In early 1996, my family got the internet at home for the very first time (dial-up! Ugh…), and I used to love scouring the new sites on the web dedicated to the individual bands or record labels and the few existing Christian music media sites at the time, like CCM Magazine or a pretty cool little independent one called The electronic Lighthouse Magazine (or “TeLM”). But I remember visiting artist sites and wondering what was newly added to the site, as they didn’t always list what was changed, so I had to spend time browsing multiple pages in an effort to find something new.
On August 13th, 1996, a couple hours before my family was going to take us to a Jars of Clay / Duncan Sheik concert at Tink’s Entertainment Complex in Scranton, PA, I read a tutorial on basic HTML on Angelfire.com and started my own website. I still remember sitting in the car, on the way to the concert, and turning to my dad who was at the wheel and telling him “I started a website today!”
My goal for the site was a one-stop place for all things Christian music. If you wanted the latest news, it’d be there. Tour dates? Sure, I’ll copy them from every artist site I could find and paste them onto one page. (THAT time-consuming idea was short-lived. Ha!) The Yankees won the World Series? (My dad’s favorite baseball team) Sure, I’d slap that on the front page. Why not? It was just a little webpage, but there were no rules as to what had to or didn’t have to be on there.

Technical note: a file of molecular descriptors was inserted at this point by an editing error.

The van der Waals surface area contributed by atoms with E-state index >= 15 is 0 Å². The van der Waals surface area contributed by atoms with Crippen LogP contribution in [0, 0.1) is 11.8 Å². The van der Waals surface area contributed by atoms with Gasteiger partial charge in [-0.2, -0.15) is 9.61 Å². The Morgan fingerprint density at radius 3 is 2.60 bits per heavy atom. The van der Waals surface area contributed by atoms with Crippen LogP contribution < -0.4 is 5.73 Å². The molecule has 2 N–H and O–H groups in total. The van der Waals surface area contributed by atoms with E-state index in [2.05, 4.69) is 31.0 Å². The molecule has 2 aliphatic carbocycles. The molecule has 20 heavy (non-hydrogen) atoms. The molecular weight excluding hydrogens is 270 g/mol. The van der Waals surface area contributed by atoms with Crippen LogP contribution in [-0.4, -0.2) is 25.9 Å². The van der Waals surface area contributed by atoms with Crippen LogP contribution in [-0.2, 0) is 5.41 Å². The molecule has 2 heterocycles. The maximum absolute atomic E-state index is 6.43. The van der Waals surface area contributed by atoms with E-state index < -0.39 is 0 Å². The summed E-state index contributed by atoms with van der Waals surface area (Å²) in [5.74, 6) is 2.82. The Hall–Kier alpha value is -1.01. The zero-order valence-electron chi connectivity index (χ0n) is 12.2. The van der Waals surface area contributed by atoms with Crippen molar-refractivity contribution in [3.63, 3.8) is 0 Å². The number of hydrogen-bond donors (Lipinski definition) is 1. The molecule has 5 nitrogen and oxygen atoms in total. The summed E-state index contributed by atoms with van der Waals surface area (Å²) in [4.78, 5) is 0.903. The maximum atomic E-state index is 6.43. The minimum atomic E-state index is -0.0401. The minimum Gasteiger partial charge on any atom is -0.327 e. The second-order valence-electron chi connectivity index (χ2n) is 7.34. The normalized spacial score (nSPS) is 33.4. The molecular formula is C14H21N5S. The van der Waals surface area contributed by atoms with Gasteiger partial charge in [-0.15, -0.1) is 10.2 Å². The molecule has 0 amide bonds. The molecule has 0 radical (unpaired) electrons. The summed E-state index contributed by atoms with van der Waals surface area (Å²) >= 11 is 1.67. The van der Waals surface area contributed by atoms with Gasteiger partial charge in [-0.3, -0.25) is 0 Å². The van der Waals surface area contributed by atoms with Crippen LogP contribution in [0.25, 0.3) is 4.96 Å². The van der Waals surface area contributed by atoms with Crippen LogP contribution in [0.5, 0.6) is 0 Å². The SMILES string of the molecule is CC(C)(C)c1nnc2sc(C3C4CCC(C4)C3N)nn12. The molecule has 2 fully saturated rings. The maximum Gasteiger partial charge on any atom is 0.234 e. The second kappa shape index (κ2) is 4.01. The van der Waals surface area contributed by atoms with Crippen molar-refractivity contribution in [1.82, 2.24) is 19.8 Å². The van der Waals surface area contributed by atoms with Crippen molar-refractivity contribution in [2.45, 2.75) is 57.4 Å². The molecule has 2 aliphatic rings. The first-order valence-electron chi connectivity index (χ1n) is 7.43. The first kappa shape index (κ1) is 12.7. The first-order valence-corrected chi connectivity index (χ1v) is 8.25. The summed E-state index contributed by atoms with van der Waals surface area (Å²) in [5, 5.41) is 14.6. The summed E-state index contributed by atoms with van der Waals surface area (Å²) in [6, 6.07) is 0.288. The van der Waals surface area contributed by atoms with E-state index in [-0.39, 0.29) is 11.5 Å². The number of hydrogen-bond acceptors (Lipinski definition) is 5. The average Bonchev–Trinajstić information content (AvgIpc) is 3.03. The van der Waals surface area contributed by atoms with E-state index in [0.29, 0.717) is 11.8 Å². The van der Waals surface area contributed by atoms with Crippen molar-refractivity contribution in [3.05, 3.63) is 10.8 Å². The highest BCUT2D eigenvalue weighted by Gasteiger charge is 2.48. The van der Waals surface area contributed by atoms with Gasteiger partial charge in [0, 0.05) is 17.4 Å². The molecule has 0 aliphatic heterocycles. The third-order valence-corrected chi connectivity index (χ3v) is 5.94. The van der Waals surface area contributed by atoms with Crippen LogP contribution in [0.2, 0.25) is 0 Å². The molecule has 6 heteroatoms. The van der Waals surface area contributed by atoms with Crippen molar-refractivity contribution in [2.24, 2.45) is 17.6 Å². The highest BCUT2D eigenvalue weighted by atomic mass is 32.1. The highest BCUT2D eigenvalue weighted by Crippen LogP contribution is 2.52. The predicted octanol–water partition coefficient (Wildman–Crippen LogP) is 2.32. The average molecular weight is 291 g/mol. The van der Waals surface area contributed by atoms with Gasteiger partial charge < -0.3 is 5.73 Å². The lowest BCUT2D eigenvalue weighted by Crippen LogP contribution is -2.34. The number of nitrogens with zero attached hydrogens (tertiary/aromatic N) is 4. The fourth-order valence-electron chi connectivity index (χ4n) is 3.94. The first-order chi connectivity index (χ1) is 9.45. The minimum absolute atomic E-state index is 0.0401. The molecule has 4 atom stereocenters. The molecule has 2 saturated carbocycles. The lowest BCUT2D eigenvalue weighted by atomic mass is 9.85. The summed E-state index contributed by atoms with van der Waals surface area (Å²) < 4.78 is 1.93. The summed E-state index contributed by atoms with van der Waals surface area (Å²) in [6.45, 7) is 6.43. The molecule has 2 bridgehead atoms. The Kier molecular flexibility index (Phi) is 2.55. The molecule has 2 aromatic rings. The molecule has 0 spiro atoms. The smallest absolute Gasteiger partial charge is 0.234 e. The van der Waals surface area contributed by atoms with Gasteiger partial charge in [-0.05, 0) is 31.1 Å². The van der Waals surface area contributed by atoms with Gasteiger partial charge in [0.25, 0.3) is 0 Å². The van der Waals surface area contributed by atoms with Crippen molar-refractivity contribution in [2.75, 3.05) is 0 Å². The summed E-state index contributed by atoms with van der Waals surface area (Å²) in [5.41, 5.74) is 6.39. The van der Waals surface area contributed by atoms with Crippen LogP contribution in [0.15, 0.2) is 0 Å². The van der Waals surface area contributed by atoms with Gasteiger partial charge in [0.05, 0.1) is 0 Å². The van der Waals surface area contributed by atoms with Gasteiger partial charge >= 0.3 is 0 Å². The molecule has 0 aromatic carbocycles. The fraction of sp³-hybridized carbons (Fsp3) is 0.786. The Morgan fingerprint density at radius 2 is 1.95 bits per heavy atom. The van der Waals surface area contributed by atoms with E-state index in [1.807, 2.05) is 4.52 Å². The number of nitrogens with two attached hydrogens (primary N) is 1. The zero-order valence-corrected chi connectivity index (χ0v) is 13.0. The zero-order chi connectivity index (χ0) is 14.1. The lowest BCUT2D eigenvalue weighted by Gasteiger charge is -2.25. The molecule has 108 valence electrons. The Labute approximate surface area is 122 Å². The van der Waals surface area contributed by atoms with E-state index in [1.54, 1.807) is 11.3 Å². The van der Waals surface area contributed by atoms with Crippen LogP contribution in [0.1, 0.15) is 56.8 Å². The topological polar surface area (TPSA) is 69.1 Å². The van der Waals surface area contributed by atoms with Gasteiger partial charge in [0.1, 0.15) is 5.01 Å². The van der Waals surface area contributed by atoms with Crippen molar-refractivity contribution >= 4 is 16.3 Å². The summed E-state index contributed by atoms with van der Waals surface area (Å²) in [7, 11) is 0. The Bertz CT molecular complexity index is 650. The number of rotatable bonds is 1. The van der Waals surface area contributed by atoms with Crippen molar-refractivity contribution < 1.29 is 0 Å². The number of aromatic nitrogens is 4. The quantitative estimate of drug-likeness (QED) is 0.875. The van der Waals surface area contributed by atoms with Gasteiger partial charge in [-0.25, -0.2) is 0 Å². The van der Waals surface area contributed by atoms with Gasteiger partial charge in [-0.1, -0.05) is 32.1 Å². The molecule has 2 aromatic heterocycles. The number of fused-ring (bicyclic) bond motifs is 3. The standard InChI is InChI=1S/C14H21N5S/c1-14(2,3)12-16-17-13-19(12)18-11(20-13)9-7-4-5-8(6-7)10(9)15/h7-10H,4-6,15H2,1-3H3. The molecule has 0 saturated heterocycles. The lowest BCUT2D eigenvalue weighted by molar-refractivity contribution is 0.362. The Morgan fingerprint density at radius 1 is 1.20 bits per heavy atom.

But that name, “The Jesus FREAK Hideout.” What’s the deal?
Before I started the site, I would frequent the Christian chat rooms at NetCentral.net, and at one point, they offered free private chat rooms. I used to use the handle “Jesus FREAK” in chat rooms, and then got sick of the “Are you a male or female?” questions every time I met someone, so I changed it to “mR. Jesus FREAK” (which didn’t stop some people from asking, of course). When I created a free chat room, I called it “The Jesus FREAK Hideout.” It seemed fitting. I ended up never using it, but when it came time to naming my new little free web page on Angelfire.com, “The Jesus FREAK Hideout” just kinda seemed to work for me.
The following year, in 1997, the site had started grabbing the attention of publicists. I remember the very first press kit we ever received — it was for the band Eager, which featured one of the original members of one of my favorite bands, PFR. But in addition to PR, the JFH started also getting the attention of record labels. And the very first label to contact us would change the course of the site’s history forever…
— John DiBiase (JFH founder / Editor / Writer)